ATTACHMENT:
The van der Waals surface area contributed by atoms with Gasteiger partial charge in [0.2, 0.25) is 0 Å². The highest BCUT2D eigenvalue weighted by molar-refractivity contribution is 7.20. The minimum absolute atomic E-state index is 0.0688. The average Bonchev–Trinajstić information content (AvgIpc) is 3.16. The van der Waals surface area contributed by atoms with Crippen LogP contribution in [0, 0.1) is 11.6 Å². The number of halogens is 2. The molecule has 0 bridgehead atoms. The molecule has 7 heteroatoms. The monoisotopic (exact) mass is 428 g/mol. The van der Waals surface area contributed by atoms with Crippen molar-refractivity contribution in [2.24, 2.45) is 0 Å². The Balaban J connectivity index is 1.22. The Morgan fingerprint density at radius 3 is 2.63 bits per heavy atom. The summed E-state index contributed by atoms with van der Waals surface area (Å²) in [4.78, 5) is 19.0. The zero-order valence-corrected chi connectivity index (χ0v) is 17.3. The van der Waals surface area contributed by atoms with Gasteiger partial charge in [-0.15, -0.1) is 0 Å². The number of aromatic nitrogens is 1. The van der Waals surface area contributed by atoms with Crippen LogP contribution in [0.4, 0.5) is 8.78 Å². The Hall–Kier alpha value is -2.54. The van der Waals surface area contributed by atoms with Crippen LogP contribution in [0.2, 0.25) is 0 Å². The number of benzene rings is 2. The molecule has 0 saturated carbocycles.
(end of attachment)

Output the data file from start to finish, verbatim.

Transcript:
The van der Waals surface area contributed by atoms with Gasteiger partial charge in [0.2, 0.25) is 0 Å². The highest BCUT2D eigenvalue weighted by molar-refractivity contribution is 7.20. The minimum absolute atomic E-state index is 0.0688. The average Bonchev–Trinajstić information content (AvgIpc) is 3.16. The van der Waals surface area contributed by atoms with Crippen LogP contribution in [0, 0.1) is 11.6 Å². The number of halogens is 2. The molecule has 0 bridgehead atoms. The molecule has 7 heteroatoms. The monoisotopic (exact) mass is 428 g/mol. The van der Waals surface area contributed by atoms with Crippen molar-refractivity contribution in [2.24, 2.45) is 0 Å². The Balaban J connectivity index is 1.22. The Morgan fingerprint density at radius 3 is 2.63 bits per heavy atom. The summed E-state index contributed by atoms with van der Waals surface area (Å²) in [4.78, 5) is 19.0. The zero-order valence-corrected chi connectivity index (χ0v) is 17.3. The van der Waals surface area contributed by atoms with Gasteiger partial charge in [-0.15, -0.1) is 0 Å². The number of aromatic nitrogens is 1. The van der Waals surface area contributed by atoms with Crippen LogP contribution in [0.4, 0.5) is 8.78 Å². The Hall–Kier alpha value is -2.54. The van der Waals surface area contributed by atoms with Crippen LogP contribution in [0.2, 0.25) is 0 Å². The number of benzene rings is 2. The molecule has 0 saturated carbocycles.